Conservatory flooring engineered


 Solid Wood Flooring – Nay!

With a UV lacquer, you’ll have the resitance against the sun’s rays you need for your floor to hold it’s colour, but that’s not the main issue here. Solid wood flooring is the worst culprit for swelling and shrinking with moisture and temperate changes, as it’s made entirely of real wood. As flooring goes, conservatory flooring is likely to fast the most drastic ranges of temperates and moisture levels. If you’ve got a room that traps the sun enough for UV bleaching to be a geniune worry, then you should be more worried about your floor warping or cracking with the temperate extremes. We wouldn’t recommend solid wood flooring in a conservatory, especially with the cost of a solid wood installation.

If you just have to go solid, our best selling solid wood floor is the Platinum Series Hand Scraped UV Traditional Floor. The hand scraped finish gives it it’s own unique and authentic character, and the UV lacquer will protect against sun bleaching to boot.


Conservatory flooring solid oak


Tiled or Stone Flooring – Yay!

Real tile or real stone is elegant and gorgeous, and generally a traditional choice for a conservatory. They’ve no issues with temperate changes or moisture, and are much more resistant to UV bleaching. The only issues would be the hardness of the floors and the potential slip factor caused by water brought in from the garden on rainy days. If your conservatory traps the sun and you’ve got dark tiles or stone, you might find them occassionally being a little too toasty to step on through the day. They’ll also be very cold in the Winter months underfoot, but practicality wise, they’re a perfect fit.


Conservatory flooring granite

Carpet – Nay!

We recommend avoiding carpet altogether. Conservatory flooring is going to be naturally more moisture rich than a regular room, and you don’t want a damp carpet, it’s a breeding ground for germs and nasty microbes. A conservatory leading to a garden is likely to have mud and grass tracked into it, as well as a few creepy crawlies if you leave the door open in the good weather. These are easier to spot and clean on a wooden, tiled, stone, or vinyl floor. Plus, if you’ve hayfever or allergen sufferers in your home, the carpet can trap pollen and dust which can cause irritation.


Top Tips

Make sure you give your floor the appropriate amount of time to acclimatise. This means leaving it out of the box in the room it will be laid in, to allow it to swell or shrink to the correct size depending on the conditions in the room. For laminate flooring, 24 hours should do the trick. For engineered, 3 to 5 days is ideal, and for solid wood flooring, we recommend at least a week to acclimatise. It may seem like a pain, but trust us, waiting a little while longer for your floor is much better than having it swell, buckle, and be ruined.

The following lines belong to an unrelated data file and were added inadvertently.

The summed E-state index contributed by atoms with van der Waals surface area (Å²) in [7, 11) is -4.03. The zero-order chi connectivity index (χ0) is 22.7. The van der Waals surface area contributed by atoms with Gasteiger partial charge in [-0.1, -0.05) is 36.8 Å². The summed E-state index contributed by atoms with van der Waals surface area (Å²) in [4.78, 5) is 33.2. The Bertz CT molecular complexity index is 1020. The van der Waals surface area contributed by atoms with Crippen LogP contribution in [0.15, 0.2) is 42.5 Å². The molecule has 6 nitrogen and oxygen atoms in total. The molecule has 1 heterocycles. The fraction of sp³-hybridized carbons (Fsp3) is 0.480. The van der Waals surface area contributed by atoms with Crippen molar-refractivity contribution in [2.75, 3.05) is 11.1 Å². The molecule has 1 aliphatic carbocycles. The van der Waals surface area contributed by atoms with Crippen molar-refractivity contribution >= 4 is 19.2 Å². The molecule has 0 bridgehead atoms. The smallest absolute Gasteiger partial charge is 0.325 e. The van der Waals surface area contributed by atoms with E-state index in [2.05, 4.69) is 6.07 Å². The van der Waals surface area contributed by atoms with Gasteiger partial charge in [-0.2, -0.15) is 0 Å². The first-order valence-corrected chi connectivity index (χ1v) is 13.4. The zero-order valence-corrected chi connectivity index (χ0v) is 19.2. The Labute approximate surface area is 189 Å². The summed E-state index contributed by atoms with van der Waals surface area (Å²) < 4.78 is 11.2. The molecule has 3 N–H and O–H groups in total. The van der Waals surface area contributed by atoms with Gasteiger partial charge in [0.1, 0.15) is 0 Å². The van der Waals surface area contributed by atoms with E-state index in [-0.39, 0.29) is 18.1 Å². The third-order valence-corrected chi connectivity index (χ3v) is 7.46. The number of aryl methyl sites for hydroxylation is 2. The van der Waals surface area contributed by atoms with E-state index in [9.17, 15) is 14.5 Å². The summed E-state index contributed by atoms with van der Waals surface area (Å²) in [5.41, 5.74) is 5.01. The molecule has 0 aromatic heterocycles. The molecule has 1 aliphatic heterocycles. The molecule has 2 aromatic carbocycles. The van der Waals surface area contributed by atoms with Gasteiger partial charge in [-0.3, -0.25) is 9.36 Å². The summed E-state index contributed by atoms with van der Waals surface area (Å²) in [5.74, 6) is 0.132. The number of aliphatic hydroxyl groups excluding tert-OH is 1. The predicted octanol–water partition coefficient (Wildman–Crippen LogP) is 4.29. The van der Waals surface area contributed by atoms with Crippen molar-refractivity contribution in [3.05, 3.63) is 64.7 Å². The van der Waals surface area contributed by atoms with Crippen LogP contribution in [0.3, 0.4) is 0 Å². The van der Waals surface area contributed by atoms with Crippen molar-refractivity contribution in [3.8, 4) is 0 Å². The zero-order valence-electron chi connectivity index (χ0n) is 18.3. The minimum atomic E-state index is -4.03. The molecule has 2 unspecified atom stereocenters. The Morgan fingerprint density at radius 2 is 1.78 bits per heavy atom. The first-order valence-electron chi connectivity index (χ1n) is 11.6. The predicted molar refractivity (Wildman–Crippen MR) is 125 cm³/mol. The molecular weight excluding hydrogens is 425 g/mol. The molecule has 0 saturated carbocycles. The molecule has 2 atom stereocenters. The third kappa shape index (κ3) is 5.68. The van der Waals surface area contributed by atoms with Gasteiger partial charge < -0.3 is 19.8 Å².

Make sure you take care when cleaning your floor, and stick to the recommendations of the floor type. For solid and engineered floors, we recommend a damp mop followed by a dry mop. No heavy chemicals. A vinyl or hydro guard laminate can be steam cleaned, same with a tiled or stone floor. Take care with shoes and furniture on any floor as scratches and scrapes are not ideal on your shiny new floor. Take particular care on solid and engineered floors.


Do you have a friend looking to build a conservatory, or are looking to update their flooring in their existing build? Why not share this blog with them? Are you a conservatory export with  tips or advice on picking the perfect conservatory flooring? Let us know in the comments below! 


  • We recently purchased some Karndean for our conservatory. It looks absolutely brilliant! Could ask for better quality.

    • P.Davies

      My floor fitter insisted that I leave the boxes of engineered wood in the packs unopened in the room to acclimatise. This contradicts your advice:
      Make sure you give your floor the appropriate amount of time to acclimatise. This means leaving it out of the box in the room it will be laid in, to allow it to swell or shrink to the correct size depending on the conditions in the room